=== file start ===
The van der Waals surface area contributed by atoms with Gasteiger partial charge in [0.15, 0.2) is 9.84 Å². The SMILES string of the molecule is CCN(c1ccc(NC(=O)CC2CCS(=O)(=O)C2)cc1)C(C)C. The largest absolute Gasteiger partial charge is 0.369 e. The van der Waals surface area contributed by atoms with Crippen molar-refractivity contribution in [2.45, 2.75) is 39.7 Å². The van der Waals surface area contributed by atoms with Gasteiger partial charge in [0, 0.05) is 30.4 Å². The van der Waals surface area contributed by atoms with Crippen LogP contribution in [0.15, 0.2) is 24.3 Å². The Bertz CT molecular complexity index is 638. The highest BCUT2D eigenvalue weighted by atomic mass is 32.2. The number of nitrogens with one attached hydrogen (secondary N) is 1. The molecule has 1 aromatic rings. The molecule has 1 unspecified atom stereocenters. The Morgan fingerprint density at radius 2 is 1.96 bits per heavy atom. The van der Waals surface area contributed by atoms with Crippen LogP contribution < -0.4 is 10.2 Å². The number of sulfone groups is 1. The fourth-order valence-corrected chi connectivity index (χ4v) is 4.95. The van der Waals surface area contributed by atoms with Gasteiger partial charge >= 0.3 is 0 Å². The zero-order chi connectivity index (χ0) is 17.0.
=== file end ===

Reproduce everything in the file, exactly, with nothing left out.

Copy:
The van der Waals surface area contributed by atoms with Gasteiger partial charge in [0.15, 0.2) is 9.84 Å². The SMILES string of the molecule is CCN(c1ccc(NC(=O)CC2CCS(=O)(=O)C2)cc1)C(C)C. The largest absolute Gasteiger partial charge is 0.369 e. The van der Waals surface area contributed by atoms with Crippen molar-refractivity contribution in [2.45, 2.75) is 39.7 Å². The van der Waals surface area contributed by atoms with Gasteiger partial charge in [0, 0.05) is 30.4 Å². The van der Waals surface area contributed by atoms with Crippen LogP contribution in [0.15, 0.2) is 24.3 Å². The Bertz CT molecular complexity index is 638. The highest BCUT2D eigenvalue weighted by atomic mass is 32.2. The number of nitrogens with one attached hydrogen (secondary N) is 1. The molecule has 1 aromatic rings. The molecule has 1 unspecified atom stereocenters. The Morgan fingerprint density at radius 2 is 1.96 bits per heavy atom. The van der Waals surface area contributed by atoms with Crippen LogP contribution < -0.4 is 10.2 Å². The number of sulfone groups is 1. The fourth-order valence-corrected chi connectivity index (χ4v) is 4.95. The van der Waals surface area contributed by atoms with Gasteiger partial charge >= 0.3 is 0 Å². The zero-order chi connectivity index (χ0) is 17.0.